Located in Atlanta’s Historic West End, The Wren’s Nest is the historic home of Joel Chandler Harris, well-known for compiling and adapting the African American Brer Rabbit folktales. In the century since Harris’s death, the home has been converted into a museum, and now serves as an anchor of the Atlanta arts community, especially in its neighborhood. This week, we met with Akbar Imhotep, the site’s resident storyteller, and Kalin Thomas, its Program Director, to discuss the complicated history of The Wren's Nest and their vision for its future. We also discuss how storytelling can build relationships in communities, connect people with their heritage, and to help people heal.
Imhotep first visited the Wren’s Nest with the Phillis Wheatley YWCA while he was working as a puppeteer for Atlanta’s Center For Puppetry Arts. Imhotep has been affiliated with the site for more than three decades. In addition to his interest in storytelling, he was attracted to the museum’s efforts to use storytelling to connect with the surrounding community. Thomas came to the center three years ago, first to film there for her job at Atlanta Interfaith Broadcast (AIB). She became a mentor in the center’s youth writing program, Scribes, and she now serves as the site’s program director.
Joel Chandler Harris recorded the Brer Rabbit tales he heard when he was a young boy between the ages of 14 and 17 working on a plantation. Although he is a white man, he lived among the enslaved people while he worked on the plantation. When he took a job at the Atlanta Constitution, he turned the stories into cartoons for the newspaper, and they became so popular that he compiled the stories into a book. His first book was incredibly successful, and he went on to produce several volumes of the folktales. Harris’s collected stories, perhaps the most famous of which is “The Tar-Baby,” are collectively referred to as "Uncle Remus Tales." Many of these tales originated in Africa and were told and retold by enslaved Africans across the South. Alcée Fortier collected variants of the same folktales in Louisiana, where Brer Rabbit is referred to as Compair Lapin.
Harris’s legacy is contested. On the one hand, if Harris had not collected the folktales, they might have been lost throughout the generations, and in some ways, his publication made the folktales acceptable. On the other hand, artists who shared stories with Harris received no money for their publications, Disney used the stories as the basis for Song of the South, which has been panned for its offensive portrayal of black southerners, and the museum itself remained segregated until the mid-1980s. Thomas believes African Americans should reclaim the tales and revisit them again because they are interesting stories with useful lessons, especially for children. They’re also part of black heritage, having traveled and lived in many different places.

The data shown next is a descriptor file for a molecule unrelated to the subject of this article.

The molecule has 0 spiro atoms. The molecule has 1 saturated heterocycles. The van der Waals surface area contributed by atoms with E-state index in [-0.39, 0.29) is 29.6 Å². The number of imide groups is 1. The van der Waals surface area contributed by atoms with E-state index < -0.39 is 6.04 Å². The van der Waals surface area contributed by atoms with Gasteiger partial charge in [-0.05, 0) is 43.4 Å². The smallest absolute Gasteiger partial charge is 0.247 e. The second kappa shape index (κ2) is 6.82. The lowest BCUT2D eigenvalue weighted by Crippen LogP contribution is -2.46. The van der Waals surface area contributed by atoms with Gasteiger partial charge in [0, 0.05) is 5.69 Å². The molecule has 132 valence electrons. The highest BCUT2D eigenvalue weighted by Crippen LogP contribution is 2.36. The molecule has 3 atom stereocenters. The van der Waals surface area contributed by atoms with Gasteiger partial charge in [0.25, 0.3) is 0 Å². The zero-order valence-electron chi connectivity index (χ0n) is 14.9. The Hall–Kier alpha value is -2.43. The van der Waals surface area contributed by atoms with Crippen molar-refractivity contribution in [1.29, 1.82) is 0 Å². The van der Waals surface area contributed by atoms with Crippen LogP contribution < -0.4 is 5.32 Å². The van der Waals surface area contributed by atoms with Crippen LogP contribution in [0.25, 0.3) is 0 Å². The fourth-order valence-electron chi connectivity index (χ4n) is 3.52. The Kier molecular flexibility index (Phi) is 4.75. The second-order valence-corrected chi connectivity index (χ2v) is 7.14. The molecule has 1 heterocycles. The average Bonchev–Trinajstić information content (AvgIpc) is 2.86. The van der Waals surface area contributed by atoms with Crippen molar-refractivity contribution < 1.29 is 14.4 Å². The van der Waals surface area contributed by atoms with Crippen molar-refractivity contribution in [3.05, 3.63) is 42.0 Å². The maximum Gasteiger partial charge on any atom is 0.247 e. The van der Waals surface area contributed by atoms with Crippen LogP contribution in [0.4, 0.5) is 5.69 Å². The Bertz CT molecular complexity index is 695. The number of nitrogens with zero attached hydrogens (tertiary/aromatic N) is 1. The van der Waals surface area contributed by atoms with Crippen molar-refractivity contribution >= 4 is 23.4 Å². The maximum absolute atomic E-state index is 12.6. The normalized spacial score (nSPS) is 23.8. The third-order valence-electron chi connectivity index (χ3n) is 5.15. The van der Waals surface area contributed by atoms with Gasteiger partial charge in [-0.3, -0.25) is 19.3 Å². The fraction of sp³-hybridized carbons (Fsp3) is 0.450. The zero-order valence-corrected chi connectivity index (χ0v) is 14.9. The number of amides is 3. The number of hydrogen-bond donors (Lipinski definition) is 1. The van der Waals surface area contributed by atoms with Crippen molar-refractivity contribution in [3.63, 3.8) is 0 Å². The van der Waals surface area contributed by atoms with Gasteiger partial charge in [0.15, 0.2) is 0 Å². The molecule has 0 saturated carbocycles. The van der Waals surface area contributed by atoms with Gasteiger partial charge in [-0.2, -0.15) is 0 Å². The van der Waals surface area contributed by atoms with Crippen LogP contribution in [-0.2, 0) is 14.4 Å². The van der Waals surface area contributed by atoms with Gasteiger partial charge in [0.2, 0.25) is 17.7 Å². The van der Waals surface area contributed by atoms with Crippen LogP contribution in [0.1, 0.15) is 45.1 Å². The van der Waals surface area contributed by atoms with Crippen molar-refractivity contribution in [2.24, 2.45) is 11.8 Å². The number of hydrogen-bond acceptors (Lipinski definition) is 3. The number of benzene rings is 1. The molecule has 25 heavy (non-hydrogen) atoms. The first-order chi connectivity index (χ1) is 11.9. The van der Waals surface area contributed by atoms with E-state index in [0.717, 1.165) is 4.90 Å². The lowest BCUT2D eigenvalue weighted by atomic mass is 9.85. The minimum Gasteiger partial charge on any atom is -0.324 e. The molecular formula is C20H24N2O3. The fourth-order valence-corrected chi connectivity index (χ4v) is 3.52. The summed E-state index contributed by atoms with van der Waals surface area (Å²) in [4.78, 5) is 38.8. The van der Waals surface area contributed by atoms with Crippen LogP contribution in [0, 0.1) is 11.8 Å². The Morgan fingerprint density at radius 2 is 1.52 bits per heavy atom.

Considering the museum’s complicated racial history, they also see the site as a place for healing through sharing stories. While they believe Tar-Baby, for instance, wasn’t originally meant to be a racist tale, adaptations and interpretations have imbued the story with new meanings, and they hope to foster a sense of healing by telling the truth—making sure people know the history of the author and the history of the tales and not covering up the unsavory parts. Ultimately, Imhotep believes, his time as a storyteller is sacred time—that stories connect us to one another and help us think about our lives.
We would like to thank Akbar Imhotep and Kalin Thomas for sharing their stories with us this week. We would also like to thank Melissa Swindle, Executive Director at The Wren’s Nest for allowing us to use the office for the interview. You can help support the educational programs and the cultural mission of The Wren’s Nest by purchasing tickets to the second annual Brer Rabbit, Blues and BBQ Festival on Sunday, November 5th 2017. If you are a writer, we also encourage you to become a mentor by contacting Kalin Thomas. The center is always looking for volunteers from Atlanta’s community of writers.